January 4, 2018 / 12:28 PM / 2 months ago

Suspected diphtheria cases in Yemen near 500: WHO

GENEVA (Reuters) - At least 471 people in Yemen are believed to have been infected with diphtheria, killing one in 10 of them since the outbreak began in mid-August, the World Health Organization (WHO) said on Thursday.

Yemen, one of the Arab world’s poorest countries, is embroiled in a proxy war between the Houthi armed movement, allied with Iran, and a U.S.-backed military coalition headed by Saudi Arabia.

The United Nations calls Yemen the world’s worst humanitarian crisis, with 8 million people on the brink of famine.

Ibb and Al-Hodeidah governorates are the hardest hit by diphtheria, spread through close physical and respiratory contact, WHO spokesman Tarik Jasarevic said in response to a query.

“The overall case fatality ratio is 10 percent,” he said, noting that 46 fatalities had been recorded as of Jan. 2.

FILE PHOTO: Nahla Arishi, a pediatrician, checks a boy infected with diphtheria at the al-Sadaqa teaching hospital in the southern port city of Aden, Yemen December 18, 2017. REUTERS/Fawaz Salman/File Photo

The Saudi-led military coalition fighting in Yemen on Tuesday denied blocking aid and basic supplies from entering, following a Reuters story detailing how Yemen is struggling to cope with the diphtheria outbreak.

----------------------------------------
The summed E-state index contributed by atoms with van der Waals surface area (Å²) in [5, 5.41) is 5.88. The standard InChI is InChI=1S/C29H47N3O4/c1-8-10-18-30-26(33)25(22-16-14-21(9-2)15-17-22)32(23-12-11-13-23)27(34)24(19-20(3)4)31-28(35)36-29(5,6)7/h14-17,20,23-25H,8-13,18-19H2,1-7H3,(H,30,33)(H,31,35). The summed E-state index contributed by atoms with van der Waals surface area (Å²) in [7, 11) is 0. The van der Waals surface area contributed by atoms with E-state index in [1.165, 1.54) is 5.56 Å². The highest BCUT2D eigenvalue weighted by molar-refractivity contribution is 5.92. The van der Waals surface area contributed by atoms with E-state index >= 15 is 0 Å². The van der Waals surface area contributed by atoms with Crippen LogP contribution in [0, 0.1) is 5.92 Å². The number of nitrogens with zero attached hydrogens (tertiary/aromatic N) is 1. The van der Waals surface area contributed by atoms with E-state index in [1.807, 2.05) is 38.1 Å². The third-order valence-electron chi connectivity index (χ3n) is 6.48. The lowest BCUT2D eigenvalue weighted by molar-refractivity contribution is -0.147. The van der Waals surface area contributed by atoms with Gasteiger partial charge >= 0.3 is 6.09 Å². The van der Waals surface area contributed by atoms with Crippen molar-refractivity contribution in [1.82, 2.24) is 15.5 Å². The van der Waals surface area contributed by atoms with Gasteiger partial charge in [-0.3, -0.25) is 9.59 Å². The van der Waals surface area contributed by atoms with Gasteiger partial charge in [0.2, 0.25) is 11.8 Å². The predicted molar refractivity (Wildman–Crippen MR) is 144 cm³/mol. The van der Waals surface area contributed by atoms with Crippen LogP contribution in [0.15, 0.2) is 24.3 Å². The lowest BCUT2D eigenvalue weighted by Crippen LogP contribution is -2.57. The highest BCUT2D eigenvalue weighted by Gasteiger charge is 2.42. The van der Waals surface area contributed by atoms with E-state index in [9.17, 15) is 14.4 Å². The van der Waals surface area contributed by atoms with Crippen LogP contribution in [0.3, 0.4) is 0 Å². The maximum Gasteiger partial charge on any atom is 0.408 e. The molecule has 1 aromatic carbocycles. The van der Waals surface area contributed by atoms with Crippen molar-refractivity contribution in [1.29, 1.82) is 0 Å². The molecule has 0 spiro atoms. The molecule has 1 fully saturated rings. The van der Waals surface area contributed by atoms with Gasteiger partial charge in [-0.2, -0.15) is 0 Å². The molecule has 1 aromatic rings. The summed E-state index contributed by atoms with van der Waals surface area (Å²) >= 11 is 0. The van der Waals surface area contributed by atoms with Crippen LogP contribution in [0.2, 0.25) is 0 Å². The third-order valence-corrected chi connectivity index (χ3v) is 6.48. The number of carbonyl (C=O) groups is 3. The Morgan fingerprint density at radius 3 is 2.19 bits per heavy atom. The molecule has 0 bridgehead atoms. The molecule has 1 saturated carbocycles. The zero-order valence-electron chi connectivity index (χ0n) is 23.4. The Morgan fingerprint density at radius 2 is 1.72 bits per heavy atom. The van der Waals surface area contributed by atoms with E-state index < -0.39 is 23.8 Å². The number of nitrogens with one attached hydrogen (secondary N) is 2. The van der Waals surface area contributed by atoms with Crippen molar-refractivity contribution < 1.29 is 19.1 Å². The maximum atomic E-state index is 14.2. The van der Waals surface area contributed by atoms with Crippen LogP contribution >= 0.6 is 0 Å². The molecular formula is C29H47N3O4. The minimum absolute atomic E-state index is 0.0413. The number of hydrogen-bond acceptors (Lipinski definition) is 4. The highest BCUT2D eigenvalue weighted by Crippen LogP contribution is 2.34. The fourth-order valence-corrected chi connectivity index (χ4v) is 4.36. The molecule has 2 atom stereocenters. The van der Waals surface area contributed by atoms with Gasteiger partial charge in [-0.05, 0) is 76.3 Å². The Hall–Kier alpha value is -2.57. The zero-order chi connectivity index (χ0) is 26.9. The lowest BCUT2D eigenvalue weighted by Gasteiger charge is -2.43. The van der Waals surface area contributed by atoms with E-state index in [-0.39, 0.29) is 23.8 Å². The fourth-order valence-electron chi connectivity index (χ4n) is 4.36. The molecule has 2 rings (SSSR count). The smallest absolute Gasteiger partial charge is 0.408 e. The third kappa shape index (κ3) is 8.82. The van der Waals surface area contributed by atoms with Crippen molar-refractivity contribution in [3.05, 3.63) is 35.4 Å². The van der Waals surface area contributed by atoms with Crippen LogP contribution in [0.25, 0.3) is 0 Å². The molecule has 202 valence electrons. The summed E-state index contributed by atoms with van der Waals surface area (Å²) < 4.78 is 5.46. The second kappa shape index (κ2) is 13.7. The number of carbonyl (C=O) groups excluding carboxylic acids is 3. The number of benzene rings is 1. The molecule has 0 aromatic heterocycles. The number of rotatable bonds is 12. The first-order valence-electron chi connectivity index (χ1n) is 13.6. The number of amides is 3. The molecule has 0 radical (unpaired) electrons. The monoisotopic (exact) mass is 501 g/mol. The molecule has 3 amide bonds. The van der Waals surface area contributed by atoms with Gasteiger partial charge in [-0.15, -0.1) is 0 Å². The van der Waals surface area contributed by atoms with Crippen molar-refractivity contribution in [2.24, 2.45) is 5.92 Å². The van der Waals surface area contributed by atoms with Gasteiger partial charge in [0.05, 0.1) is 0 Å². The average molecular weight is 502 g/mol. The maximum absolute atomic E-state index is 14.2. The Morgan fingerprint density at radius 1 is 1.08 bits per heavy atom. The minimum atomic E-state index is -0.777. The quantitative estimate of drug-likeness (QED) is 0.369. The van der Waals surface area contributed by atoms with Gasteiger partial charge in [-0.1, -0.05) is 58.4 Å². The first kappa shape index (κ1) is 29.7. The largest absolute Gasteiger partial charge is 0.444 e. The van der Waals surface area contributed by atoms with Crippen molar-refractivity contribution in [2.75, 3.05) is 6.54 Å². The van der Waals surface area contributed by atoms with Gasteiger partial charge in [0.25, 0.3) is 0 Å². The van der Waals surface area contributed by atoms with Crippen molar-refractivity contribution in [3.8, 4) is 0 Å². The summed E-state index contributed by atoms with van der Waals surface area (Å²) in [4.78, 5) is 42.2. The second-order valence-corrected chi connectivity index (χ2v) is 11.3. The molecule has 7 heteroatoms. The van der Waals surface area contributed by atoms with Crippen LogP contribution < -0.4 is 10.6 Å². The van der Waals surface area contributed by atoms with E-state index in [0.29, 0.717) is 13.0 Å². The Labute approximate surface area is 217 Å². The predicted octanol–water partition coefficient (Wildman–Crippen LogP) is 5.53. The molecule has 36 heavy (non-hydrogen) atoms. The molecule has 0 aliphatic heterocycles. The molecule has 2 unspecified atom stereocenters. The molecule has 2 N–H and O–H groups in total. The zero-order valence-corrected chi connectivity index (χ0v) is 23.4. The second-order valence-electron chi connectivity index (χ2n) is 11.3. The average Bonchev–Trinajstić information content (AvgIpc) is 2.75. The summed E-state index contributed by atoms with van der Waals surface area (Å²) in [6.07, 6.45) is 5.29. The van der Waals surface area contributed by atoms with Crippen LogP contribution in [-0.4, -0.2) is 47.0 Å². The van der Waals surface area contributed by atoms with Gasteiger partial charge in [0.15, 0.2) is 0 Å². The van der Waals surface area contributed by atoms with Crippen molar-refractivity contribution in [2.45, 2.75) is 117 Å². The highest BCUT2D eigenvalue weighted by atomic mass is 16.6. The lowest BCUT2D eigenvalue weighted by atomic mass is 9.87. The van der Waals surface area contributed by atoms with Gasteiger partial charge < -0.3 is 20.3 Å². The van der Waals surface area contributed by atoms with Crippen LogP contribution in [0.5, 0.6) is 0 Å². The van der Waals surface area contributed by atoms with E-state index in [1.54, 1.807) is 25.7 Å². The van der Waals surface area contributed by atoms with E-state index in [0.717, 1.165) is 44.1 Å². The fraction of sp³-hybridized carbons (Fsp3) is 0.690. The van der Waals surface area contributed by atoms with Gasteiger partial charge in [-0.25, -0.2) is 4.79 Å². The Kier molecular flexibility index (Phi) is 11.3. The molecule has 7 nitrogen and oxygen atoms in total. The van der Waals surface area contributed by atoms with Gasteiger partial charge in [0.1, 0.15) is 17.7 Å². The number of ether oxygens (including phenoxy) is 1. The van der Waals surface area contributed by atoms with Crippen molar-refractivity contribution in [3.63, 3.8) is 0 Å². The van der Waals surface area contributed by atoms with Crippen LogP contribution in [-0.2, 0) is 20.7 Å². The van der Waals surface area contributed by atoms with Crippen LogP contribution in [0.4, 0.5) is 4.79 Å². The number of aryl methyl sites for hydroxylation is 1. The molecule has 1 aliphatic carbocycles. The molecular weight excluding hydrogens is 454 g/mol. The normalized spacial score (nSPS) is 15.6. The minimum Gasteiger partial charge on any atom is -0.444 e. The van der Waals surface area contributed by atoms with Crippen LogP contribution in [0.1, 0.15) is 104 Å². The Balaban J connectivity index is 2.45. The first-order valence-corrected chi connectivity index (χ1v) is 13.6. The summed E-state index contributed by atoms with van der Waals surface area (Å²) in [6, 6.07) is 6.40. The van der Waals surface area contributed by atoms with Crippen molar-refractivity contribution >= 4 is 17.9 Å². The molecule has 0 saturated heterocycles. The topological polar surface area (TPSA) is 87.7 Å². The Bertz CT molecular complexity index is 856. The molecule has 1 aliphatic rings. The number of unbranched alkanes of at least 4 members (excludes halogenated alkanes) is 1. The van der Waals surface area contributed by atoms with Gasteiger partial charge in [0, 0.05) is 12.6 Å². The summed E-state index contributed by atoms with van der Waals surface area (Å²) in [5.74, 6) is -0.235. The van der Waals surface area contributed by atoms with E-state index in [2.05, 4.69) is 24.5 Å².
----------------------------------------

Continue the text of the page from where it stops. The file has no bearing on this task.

The Reuters Special Report, published on Dec 29, said that in the past four months, doctors across Yemen had recorded at least 380 cases of diphtheria, a bacterial disease that last appeared in the country in 1992.

The spread of diphtheria - which can be prevented by vaccine - compounds widespread hunger and one of the worst cholera outbreaks ever recorded, with more than 1 million cases and 2,227 deaths since April.

The WHO, a U.N. agency, has delivered antibiotics and vials of diphtheria antitoxin to affected areas and is helping establish treatment centers.

Along with UNICEF, it has vaccinated children around Ibb against the disease.

Yemen’s health system has virtually collapsed, with chronic shortages of medical supplies, low immunization rates and most health workers unpaid throughout the war.

Reporting by Stephanie Nebehay; Editing by Robin Pomeroy

0 : 0
  • narrow-browser-and-phone
  • medium-browser-and-portrait-tablet
  • landscape-tablet
  • medium-wide-browser
  • wide-browser-and-larger
  • medium-browser-and-landscape-tablet
  • medium-wide-browser-and-larger
  • above-phone
  • portrait-tablet-and-above
  • above-portrait-tablet
  • landscape-tablet-and-above
  • landscape-tablet-and-medium-wide-browser
  • portrait-tablet-and-below
  • landscape-tablet-and-below